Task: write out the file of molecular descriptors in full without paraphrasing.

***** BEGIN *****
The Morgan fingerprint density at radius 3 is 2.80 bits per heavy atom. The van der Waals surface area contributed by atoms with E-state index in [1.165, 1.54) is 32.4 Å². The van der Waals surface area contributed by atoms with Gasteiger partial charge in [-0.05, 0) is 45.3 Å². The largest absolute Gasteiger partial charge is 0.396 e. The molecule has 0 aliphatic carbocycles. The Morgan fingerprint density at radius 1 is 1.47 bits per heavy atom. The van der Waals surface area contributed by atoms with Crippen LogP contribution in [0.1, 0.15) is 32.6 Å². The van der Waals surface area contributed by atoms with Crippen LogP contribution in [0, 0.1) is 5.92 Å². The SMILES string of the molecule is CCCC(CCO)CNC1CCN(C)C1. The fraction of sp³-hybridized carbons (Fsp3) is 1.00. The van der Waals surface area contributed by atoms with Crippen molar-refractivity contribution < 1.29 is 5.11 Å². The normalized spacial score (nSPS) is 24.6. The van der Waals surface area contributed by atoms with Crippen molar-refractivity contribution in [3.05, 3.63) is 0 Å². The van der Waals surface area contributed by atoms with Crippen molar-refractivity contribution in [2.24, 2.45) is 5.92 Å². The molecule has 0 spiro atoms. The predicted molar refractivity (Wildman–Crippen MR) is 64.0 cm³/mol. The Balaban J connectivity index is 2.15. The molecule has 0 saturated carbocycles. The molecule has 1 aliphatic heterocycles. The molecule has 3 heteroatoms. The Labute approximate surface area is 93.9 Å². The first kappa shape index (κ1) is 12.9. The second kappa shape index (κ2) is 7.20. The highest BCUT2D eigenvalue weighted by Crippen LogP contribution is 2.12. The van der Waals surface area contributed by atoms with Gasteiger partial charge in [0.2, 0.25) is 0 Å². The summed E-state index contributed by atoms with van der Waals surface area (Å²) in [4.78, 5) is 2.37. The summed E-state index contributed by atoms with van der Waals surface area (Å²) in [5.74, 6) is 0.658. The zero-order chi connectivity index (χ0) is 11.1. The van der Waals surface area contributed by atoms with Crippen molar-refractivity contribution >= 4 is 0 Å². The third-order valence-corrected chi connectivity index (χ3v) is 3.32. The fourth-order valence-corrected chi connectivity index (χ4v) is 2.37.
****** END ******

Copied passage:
The Morgan fingerprint density at radius 3 is 2.80 bits per heavy atom. The van der Waals surface area contributed by atoms with E-state index in [1.165, 1.54) is 32.4 Å². The van der Waals surface area contributed by atoms with Gasteiger partial charge in [-0.05, 0) is 45.3 Å². The largest absolute Gasteiger partial charge is 0.396 e. The molecule has 0 aliphatic carbocycles. The Morgan fingerprint density at radius 1 is 1.47 bits per heavy atom. The van der Waals surface area contributed by atoms with Crippen LogP contribution in [0.1, 0.15) is 32.6 Å². The van der Waals surface area contributed by atoms with Crippen LogP contribution in [0, 0.1) is 5.92 Å². The SMILES string of the molecule is CCCC(CCO)CNC1CCN(C)C1. The fraction of sp³-hybridized carbons (Fsp3) is 1.00. The van der Waals surface area contributed by atoms with Crippen molar-refractivity contribution < 1.29 is 5.11 Å². The normalized spacial score (nSPS) is 24.6. The van der Waals surface area contributed by atoms with Crippen molar-refractivity contribution in [3.05, 3.63) is 0 Å². The van der Waals surface area contributed by atoms with Crippen molar-refractivity contribution in [2.24, 2.45) is 5.92 Å². The molecule has 0 spiro atoms. The predicted molar refractivity (Wildman–Crippen MR) is 64.0 cm³/mol. The Balaban J connectivity index is 2.15. The molecule has 0 saturated carbocycles. The molecule has 1 aliphatic heterocycles. The molecule has 3 heteroatoms. The Labute approximate surface area is 93.9 Å². The first kappa shape index (κ1) is 12.9. The second kappa shape index (κ2) is 7.20. The highest BCUT2D eigenvalue weighted by Crippen LogP contribution is 2.12. The van der Waals surface area contributed by atoms with Gasteiger partial charge in [0.2, 0.25) is 0 Å². The summed E-state index contributed by atoms with van der Waals surface area (Å²) in [4.78, 5) is 2.37. The summed E-state index contributed by atoms with van der Waals surface area (Å²) in [5.74, 6) is 0.658. The zero-order chi connectivity index (χ0) is 11.1. The van der Waals surface area contributed by atoms with Crippen molar-refractivity contribution >= 4 is 0 Å². The third-order valence-corrected chi connectivity index (χ3v) is 3.32. The fourth-order valence-corrected chi connectivity index (χ4v) is 2.37.